This is one part of a player-by-player Year in Review series we’ll be doing over the next couple months as we look back on the 2017-18 Edmonton Oilers season.
2017-18 Edmonton Oilers No. 93: Ryan Nugent-Hopkins
GP: 62 – G: 24, A: 24, PTS: 48
I certainly wouldn’t suggest Ryan Nugent-Hopkins is anywhere near a bust, but if at this time last year you figured he was a little underwhelming for a first-overall pick, you wouldn’t be completely offside.
Nugent-Hopkins was selected first overall by the Oilers in 2011 after a 106-point season with the Red Deer Rebels. His on-ice vision, which was viewed as his best asset, was compared to that of Wayne Gretzky. The expectations were already massive, then Nugent-Hopkins went out and scored 52 points in 62 games on a horrendous Oilers team as a baby-faced 18-year-old, which sped the hype train up.
Fast forward to 2016-17 and Nugent-Hopkins had largely disappeared in the shadow of Connor McDavid, who won the Hart and Art Ross Trophy in his sophomore season, and Leon Draisaitl, who had emerged as a star in his own right. Six years into his NHL career, RNH was coming off a 43-point season and hadn’t come anywhere near reproducing the production he had during his rookie campaign.
He was also coming off a playoff run in which he put up zero goals and four assists in 13 games. A similar two-point playoff showing from long-time teammate Jordan Eberle ultimately played a role in him being run out of town. It seemed for a hot minute there that RNH would join Eberle and Taylor Hall as the key members of Oil Change 2.0 to get sent packing to fill other needs on the team.
But Nugent-Hopkins stuck around. At the very least he was a dependable, two-way centre who played a solid defensive game. Good centres in the NHL are hard to come by, so the Oilers stuck by their former first-overall pick.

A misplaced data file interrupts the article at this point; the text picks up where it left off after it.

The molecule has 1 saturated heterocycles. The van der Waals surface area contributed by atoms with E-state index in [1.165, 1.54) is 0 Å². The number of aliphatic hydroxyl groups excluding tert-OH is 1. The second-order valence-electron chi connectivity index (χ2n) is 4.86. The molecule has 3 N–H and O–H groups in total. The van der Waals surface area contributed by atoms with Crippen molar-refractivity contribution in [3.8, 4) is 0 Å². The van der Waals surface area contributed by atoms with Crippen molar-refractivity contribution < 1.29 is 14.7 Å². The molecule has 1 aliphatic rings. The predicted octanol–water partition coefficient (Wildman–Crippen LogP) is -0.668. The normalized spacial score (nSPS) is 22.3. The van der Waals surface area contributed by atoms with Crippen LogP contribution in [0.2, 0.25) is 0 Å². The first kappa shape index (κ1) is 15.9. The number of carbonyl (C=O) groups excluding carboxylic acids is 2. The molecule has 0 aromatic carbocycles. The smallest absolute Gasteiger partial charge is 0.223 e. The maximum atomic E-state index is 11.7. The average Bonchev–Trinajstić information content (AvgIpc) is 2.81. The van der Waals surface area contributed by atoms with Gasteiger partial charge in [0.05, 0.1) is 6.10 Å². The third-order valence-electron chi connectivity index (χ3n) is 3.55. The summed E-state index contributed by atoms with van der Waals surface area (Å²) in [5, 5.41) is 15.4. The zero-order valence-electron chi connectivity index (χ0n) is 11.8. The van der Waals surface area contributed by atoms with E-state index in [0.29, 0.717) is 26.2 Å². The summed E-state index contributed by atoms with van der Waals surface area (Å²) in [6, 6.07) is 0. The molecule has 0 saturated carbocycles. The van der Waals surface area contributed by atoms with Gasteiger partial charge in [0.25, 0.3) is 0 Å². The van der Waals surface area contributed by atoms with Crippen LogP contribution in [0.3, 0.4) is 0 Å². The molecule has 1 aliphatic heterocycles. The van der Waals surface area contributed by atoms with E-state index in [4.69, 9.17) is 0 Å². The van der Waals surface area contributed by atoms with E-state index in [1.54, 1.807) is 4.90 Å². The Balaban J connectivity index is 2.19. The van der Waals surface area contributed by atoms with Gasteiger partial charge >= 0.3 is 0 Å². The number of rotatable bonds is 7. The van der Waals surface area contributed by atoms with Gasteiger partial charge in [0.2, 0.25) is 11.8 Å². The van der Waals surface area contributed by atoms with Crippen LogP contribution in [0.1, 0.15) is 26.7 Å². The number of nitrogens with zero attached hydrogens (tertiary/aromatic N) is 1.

Nugent-Hopkins went on to reward the team with what was likely his best season since his rookie year. He posted 24 goals and 24 assists in 62 games, which represented a tie for career-high in goals, and his best point-per-game pace (0.77) since his rookie season (0.84). If not for an injury in mid-January, Nugent-Hopkins certainly would have surpassed his career-high in points of 56 set in 2013-14 and 2014-15.
The interesting thing about Nugent-Hopkins’ season, though, is how he might have found himself a brand new niche on the team. When Patrick Maroon was dealt to New Jersey at the trade deadline, a spot opened up on the left of Connor McDavid. Milan Lucic hasn’t thrived in that role at all during the season, so Todd McLellan tried something new and threw Nugent-Hopkins out there with McDavid. The two played 13 games together and Nugent-Hopkins recorded 15 points.
McNuge was a thing fans wanted for quite some time. Todd McLellan, who had a history of navigating lineups with an abundance of centres in Joe Thornton, Patrick Marleau, Logan Couture, and Joe Pavelski during his heyday with the San Jose Sharks, used Nugent-Hopkins as a winger with Nathan MacKinnon during the World Cup of Hockey in 2016. Nugent-Hopkins also ended up playing wing with McDavid this spring at the World Hockey Championships in which he recorded eight points in 10 games.
When it finally happened, it was a treat to watch. Nugent-Hopkins is one of few players who can think the game at the same level as Connor McDavid and what the two were able to create in the offensive zone was incredible.
Digging a little further into the numbers, the duo of McDavid and Nugent-Hopkins also posted a 65.4 Goals For percentage during their 207:06 minutes together at even strength. I mean, it’s known that a bag of potatoes could look good next to Connor McDavid, but that 65.4 GF% McDavid produced with RNH was the best percentage he had with any Oilers forward he played with for at least 100 minutes at even strength.
It certainly wouldn’t be shocking if Nugent-Hopkins was pencilled in as McDavid’s left winger heading into the 2018-19 season. Like I said earlier, McLellan frequently played centres together on lines during his time in San Jose, so that isn’t something that’s going to hold RNH back here. If Nugent-Hopkins plays a healthy season alongside McDavid, there’s a very, very good chance we’re going to finally see him reach the offensive production we expected back when he was selected first overall.
Regardless of how it shakes out next season, becoming a player who can thrive as both a solid second-line centre and a dynamic top-line winger who has chemistry with the game’s best player is certainly a good thing.
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